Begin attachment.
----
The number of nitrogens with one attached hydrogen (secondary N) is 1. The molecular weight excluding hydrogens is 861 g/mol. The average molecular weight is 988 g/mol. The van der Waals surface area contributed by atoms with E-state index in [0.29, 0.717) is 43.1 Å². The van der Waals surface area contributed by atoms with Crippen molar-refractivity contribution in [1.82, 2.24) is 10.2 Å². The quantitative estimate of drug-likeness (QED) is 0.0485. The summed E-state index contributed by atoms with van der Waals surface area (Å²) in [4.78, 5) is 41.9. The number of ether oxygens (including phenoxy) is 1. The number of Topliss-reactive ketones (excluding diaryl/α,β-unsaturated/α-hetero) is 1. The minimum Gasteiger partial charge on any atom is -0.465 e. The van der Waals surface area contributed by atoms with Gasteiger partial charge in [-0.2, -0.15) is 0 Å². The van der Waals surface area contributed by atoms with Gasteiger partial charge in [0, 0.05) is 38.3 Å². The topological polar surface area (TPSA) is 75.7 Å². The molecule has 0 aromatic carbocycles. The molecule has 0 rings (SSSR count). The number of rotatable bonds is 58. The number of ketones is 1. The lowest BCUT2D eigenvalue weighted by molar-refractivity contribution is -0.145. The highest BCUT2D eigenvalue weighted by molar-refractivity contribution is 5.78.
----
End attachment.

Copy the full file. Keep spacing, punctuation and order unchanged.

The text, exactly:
The number of nitrogens with one attached hydrogen (secondary N) is 1. The molecular weight excluding hydrogens is 861 g/mol. The average molecular weight is 988 g/mol. The van der Waals surface area contributed by atoms with E-state index in [0.29, 0.717) is 43.1 Å². The van der Waals surface area contributed by atoms with Crippen molar-refractivity contribution in [1.82, 2.24) is 10.2 Å². The quantitative estimate of drug-likeness (QED) is 0.0485. The summed E-state index contributed by atoms with van der Waals surface area (Å²) in [4.78, 5) is 41.9. The number of ether oxygens (including phenoxy) is 1. The number of Topliss-reactive ketones (excluding diaryl/α,β-unsaturated/α-hetero) is 1. The minimum Gasteiger partial charge on any atom is -0.465 e. The van der Waals surface area contributed by atoms with Gasteiger partial charge in [-0.2, -0.15) is 0 Å². The van der Waals surface area contributed by atoms with Gasteiger partial charge in [0, 0.05) is 38.3 Å². The topological polar surface area (TPSA) is 75.7 Å². The molecule has 0 aromatic carbocycles. The molecule has 0 rings (SSSR count). The number of rotatable bonds is 58. The number of ketones is 1. The lowest BCUT2D eigenvalue weighted by molar-refractivity contribution is -0.145. The highest BCUT2D eigenvalue weighted by molar-refractivity contribution is 5.78.